2. You will be able to carry a couple of thousand books on your e-reader at any given time. I made a deliberate decision to pass up a paper book on my recent vacation simply because it would be one extra item to carry and keep up with. I had books on my computer, which was going with me no matter what. Yet I still keep a hardcover by my bedside for those cozy moments of leisure.

3. You will be able to interact with the content in ways impossible with a fixed-type paper book. Because users can control the text size and other features, those with vision problems can finally optimize the type size. The ability to adapt, bookmark, highlight, and even alter the text will rapidly become an adventurous part of the reader experience. Yet the traditional paper version will still be around, because most books are quality products and paper has a long lifespan.

4. The prices will fall dramatically once the various market sectors settle down.
Judging by the cost of music and movie downloads, your favorite new titles should probably cost no more than a few bucks. That development is still a few years away, but paying only for content means you have less infrastructure to support and fund. But just as you can choose the $25 hardcover instead of waiting for the used 25-cent paperback, you can wait until the e-book hits your favored price point.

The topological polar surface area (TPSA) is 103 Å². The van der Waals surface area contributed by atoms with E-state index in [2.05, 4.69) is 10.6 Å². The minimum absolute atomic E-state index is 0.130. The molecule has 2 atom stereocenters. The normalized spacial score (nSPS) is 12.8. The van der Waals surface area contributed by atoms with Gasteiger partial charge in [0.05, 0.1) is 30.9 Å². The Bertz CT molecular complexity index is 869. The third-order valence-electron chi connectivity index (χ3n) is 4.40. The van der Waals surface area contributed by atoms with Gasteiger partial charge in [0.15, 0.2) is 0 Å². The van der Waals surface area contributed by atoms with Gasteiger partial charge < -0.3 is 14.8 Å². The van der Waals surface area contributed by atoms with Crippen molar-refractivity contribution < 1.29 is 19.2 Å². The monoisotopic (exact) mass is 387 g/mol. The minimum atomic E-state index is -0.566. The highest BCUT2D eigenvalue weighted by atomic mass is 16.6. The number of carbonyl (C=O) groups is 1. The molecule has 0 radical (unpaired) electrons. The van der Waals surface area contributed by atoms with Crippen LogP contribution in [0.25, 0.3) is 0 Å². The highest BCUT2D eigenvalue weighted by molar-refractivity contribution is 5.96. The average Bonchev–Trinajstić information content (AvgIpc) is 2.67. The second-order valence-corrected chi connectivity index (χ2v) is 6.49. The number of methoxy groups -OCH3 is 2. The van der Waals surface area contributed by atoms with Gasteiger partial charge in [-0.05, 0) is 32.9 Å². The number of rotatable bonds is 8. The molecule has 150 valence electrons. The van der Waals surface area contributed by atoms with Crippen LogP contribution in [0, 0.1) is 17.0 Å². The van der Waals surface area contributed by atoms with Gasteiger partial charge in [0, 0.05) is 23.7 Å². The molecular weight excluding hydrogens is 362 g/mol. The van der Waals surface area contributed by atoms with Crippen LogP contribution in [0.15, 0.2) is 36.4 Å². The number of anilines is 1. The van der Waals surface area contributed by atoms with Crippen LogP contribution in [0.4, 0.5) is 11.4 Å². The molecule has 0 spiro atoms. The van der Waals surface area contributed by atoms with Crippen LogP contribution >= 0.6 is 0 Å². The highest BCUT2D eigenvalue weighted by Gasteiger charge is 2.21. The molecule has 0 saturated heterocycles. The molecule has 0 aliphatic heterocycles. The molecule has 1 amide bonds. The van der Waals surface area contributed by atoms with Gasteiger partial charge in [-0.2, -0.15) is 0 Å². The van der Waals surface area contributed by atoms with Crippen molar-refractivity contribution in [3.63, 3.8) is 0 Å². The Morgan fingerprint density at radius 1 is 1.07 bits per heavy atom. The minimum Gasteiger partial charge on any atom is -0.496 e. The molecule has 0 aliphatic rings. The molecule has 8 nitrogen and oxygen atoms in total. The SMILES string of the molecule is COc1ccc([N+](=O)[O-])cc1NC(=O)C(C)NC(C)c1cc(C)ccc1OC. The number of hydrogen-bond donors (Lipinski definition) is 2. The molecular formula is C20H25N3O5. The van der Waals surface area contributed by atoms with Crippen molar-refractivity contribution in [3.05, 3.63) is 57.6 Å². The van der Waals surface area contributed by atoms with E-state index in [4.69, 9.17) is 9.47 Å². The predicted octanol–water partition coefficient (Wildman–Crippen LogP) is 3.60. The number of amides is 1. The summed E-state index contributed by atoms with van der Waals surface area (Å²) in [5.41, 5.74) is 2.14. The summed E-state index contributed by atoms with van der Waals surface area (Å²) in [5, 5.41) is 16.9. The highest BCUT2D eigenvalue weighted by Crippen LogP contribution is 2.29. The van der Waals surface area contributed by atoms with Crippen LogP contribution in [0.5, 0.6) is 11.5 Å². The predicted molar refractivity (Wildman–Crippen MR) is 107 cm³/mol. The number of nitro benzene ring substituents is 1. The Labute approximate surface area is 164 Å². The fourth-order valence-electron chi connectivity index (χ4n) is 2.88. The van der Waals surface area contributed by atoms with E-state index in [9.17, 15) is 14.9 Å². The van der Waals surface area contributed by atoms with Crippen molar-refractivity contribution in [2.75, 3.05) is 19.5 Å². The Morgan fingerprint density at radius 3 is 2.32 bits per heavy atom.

I also believe the wall between you and the author, and other readers, will get thinner than paper. With interactive, connected devices, more opportunities will open up to interact, share, or communicate while you read a book, or afterward.

This era is the best of both worlds, because for the first time in history, readers will be the most influential part of the publishing industry. Readers will be supporting favorite authors and driving prices and habits in ways never before seen or imagined. You will have choices, and lots of them, yet you’ll still be able to control which genres and subjects interest you, in much the same way you do in a bookstore when you stroll through your favorite sections.

This is the Golden Age of Literature, and whether you stick with your paper books or go electronic, you’re going to benefit from the explosion of content, price variations, and delivery systems. Congratulations. You were the caboose, and you are now the engineer of this literary train. Full speed ahead.